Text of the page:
Dr Suzanne Moore

Research fellow

Qualifications:

PhD (Public Health), University of Queensland, 2010; Masters of Public Health, University of Queensland, 2002; Bachelor of Health Science (Nursing), Southern Cross University, 1995; Certificate of Nursing (General), St Vincent's Hospital, Sydney, 1983

Approved level of HDR supervision at Charles Darwin University:

Associate Supervisor for PhD

Location:

Brisbane

Biography:

Dr Suzanne Moore is a research fellow at the Menzies School of Health Research, based in Brisbane, Australia. She manages the National Indigenous Cervical Screening Project, which aims to assess cervical screening participation, prevalence of abnormalities and survival for Indigenous women using data linkage of existing data sources.

Suzanne has a background in nursing and public health research, and has managed a number of community and population-based national cancer projects. Following completion of a Master of Public Health degree in 2002, Suzanne was the project manager of the Australian Cancer Study: the epidemiology of oesophageal and ovarian cancer, at the Queensland Institute of Medical Research (QIMR).

In 2010 she was awarded a Doctorate in Public Health, in which she investigated cancer incidence, diagnosis, treatment and survival among Indigenous and non-Indigenous people in Queensland. In 2013 she completed a two year Postdoctoral Fellowship at the International Agency for Research on Cancer (IARC), where she researched the burden of cancer among Indigenous peoples globally. 

  1. Moore, S.P., Soerjomataram, I., Green, A.C., Garvey, G., Martin, J., & Valery, P.C. (2016). Breast cancer diagnosis, patterns of care and burden of disease in Queensland, Australia (1998-2004): does being Indigenous make a difference? International Journal of Public Health, 61(4), 435-42.
  2. Whop, L.J., Garvey, G., Baade, P., Cunningham, J., Lokuge, K., Brotherton, J.M., et al. (2016). The first comprehensive report on Indigenous Australian women's inequalities in cervical screening: A retrospective registry cohort study in Queensland, Australia (2000-2011). Cancer, 122(10), 1560-9.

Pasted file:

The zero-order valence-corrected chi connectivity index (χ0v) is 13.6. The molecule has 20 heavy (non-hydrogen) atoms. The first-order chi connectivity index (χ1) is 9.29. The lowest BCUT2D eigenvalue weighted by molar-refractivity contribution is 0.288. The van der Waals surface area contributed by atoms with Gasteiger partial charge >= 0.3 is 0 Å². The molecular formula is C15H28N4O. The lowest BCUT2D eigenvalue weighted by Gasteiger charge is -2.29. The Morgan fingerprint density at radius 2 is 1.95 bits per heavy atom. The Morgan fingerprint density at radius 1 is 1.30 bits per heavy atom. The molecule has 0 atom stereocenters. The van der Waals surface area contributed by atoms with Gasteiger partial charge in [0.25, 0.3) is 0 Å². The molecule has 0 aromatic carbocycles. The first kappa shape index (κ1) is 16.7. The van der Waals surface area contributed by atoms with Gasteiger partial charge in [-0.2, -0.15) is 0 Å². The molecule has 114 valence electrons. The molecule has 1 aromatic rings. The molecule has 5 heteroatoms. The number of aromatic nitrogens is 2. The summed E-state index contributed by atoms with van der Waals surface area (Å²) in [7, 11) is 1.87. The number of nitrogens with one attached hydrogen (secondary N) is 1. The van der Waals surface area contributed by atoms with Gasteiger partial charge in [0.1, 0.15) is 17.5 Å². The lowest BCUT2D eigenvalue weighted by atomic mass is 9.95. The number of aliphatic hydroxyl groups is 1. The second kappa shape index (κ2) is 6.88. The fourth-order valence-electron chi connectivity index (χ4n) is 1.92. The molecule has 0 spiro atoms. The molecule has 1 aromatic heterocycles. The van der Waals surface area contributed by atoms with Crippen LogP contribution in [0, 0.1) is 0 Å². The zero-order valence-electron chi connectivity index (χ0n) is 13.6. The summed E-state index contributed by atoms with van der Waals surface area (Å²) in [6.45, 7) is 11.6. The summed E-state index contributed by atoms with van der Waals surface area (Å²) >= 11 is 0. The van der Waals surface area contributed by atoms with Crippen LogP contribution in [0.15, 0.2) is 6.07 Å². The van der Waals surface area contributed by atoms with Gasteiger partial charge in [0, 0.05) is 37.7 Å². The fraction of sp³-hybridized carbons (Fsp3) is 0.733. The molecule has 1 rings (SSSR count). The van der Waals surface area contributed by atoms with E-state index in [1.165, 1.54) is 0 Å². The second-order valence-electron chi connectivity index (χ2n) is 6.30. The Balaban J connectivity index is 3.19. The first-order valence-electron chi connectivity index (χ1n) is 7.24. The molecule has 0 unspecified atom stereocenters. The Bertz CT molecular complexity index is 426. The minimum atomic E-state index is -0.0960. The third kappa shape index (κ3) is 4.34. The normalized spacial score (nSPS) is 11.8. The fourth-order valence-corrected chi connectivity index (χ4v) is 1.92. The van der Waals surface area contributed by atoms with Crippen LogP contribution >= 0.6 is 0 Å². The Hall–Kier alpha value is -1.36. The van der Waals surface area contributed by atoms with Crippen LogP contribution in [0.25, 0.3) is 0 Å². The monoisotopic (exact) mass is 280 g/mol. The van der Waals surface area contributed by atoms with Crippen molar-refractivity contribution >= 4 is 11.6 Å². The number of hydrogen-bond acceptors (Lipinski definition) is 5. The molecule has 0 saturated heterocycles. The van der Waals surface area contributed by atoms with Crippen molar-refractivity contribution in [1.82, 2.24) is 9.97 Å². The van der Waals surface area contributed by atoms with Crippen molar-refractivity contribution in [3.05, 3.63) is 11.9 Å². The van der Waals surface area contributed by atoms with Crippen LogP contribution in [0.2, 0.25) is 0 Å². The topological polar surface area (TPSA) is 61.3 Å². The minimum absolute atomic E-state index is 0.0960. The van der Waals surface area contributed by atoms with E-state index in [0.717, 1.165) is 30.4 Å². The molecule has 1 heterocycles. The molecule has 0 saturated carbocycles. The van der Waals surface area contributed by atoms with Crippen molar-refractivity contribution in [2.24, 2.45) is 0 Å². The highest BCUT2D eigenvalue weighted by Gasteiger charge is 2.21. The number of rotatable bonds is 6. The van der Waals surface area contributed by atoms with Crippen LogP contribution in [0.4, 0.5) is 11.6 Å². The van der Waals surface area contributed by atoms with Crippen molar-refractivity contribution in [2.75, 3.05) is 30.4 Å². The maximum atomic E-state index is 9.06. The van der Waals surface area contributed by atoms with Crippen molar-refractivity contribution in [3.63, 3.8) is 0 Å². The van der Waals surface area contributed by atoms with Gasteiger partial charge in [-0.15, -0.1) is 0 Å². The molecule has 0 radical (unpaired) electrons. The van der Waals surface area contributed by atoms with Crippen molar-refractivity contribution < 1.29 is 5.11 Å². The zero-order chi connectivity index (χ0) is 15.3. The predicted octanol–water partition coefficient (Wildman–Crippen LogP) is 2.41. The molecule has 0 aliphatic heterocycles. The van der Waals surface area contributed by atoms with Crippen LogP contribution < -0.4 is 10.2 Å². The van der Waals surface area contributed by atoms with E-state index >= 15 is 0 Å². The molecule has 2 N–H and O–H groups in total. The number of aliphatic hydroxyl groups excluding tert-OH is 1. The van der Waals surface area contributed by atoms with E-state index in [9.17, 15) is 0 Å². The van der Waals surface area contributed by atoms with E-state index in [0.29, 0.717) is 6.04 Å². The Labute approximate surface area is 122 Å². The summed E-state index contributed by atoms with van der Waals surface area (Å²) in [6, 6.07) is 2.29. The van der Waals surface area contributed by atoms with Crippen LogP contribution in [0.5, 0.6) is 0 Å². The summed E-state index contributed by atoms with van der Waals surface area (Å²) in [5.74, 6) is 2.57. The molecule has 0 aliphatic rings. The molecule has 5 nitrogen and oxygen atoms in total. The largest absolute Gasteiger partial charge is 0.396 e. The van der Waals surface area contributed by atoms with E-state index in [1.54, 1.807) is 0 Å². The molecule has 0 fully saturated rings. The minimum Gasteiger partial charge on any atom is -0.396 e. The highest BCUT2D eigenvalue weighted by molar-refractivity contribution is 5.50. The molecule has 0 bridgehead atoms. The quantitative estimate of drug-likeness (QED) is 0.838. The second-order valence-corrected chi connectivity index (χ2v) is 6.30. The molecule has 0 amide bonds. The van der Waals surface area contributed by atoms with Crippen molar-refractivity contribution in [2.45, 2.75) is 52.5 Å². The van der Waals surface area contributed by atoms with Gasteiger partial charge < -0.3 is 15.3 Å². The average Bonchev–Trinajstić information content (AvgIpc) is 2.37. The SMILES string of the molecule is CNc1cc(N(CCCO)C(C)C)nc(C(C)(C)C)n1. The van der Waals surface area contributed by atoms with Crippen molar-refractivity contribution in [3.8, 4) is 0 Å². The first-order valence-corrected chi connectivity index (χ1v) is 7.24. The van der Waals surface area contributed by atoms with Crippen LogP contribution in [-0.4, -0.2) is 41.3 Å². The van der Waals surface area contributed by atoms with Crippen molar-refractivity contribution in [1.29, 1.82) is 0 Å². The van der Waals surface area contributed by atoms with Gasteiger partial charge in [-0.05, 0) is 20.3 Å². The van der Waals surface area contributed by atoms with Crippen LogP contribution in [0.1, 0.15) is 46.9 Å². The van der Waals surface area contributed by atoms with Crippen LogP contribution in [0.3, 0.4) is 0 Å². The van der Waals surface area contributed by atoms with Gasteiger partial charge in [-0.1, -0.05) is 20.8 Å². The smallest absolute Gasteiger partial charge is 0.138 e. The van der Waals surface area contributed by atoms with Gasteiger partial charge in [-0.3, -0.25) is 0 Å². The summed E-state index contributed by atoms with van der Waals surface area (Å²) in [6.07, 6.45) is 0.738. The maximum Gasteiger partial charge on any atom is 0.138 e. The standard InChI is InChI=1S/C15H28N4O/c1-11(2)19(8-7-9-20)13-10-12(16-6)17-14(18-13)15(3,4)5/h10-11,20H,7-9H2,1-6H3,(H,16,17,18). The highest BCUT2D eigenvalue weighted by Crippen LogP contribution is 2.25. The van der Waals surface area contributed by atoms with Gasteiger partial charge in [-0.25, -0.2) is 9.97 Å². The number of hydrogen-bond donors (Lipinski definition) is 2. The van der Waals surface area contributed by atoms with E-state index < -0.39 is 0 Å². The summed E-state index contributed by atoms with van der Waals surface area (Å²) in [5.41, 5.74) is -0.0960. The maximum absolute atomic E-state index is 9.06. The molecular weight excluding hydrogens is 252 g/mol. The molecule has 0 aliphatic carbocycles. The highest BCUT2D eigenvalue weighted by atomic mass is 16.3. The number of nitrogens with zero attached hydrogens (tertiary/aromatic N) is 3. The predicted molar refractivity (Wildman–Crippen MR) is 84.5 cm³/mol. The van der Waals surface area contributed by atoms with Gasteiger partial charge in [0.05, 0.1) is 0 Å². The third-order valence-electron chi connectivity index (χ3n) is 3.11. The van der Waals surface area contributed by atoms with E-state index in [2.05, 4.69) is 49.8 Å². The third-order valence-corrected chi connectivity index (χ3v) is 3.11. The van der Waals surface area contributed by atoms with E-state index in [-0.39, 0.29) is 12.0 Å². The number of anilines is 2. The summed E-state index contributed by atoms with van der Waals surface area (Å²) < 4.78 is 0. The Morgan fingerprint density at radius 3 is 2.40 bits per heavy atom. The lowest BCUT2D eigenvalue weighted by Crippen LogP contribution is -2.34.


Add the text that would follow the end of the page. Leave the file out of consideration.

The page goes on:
3. Moore, S.P., Antoni, S., Colquhoun, A., Healy, B., Ellison-Loschmann, L., Potter, J.D., et al. Cancer incidence in indigenous people in Australia, New Zealand, Canada, and the USA: a comparative a comparative population-based study. Lancet Oncology, 16(15),1483-92.
  4. Moore, S.P., Green, A.C., Bray, F., Garvey, G., Coory, M., Martin, J., & Valery, P.C.(2014) Survival disparities in Australia: an analysis of patterns of care and comorbidities among indigenous and non-indigenous cancer patients. BMC Cancer, 14, 517.
  5. Moore, S.P., Green, A.C., Garvey, G., Coory, M.D., Sabesan, S., & Valery, P.C. (2014). Colorectal cancer among Indigenous and non-Indigenous people in Queensland, Australia: towards survival equality. Asia-Pacific Journal of Clinical Oncology, 12(2).
  6. Valery, P.C., Moore, S.P., Meiklejohn, J.,& Bray, F. (2014). International Variations in childhood cancer in indigenous populations: a systematic review. Lancet Oncology, 15(2), e90-e103
  7. Arnold, M., Moore, S.P., Hassler, S., Ellison-Loschmann, L., Forman, D., & Bray, F. (2014). The burden of stomach cancer in indigenous populations: a systematic and global assessment. GUT, 63(1), 64-71.
  8. Moore, S.P., Forman, D., Piñeros, M., Fernández, S.M., de Oliveira Santos, M., & Bray, F. (2013). Cancer in Indigenous people in Latin America and the Caribbean: A review. Cancer Medicine,3(1),70-80.
  9. Moore, S.P., Green, A.C., Garvey, G., Coory, M.D., & Valery, P.C. (2011). A study of head and neck cancer treatment and survival among indigenous and non-indigenous people in Queensland, Australia, 1998 to 2004. BMC Cancer, 11, 460.
  10. Moore, S.P., O’Rourke, P., Mallitt, K., Garvey, G., Green, A.C., Coory, M., & Valery, P.C. (2010). Cancer incidence and mortality in Indigenous Australians in Queensland 1997 – 2006. Medical Journal of Australia, 193(10), 590-593.
  1. NITV: Two months' could be key to Indigenous women's survival of cervical cancer

    NITV: Two months' could be key to Indigenous women's survival of cervical cancer

    Date

    NITV : A study lead by a young Torres Strait Islander research fellow finds that Indigenous women are not receiving the recommended 2-month clinical follow up on an abnormal pap test result.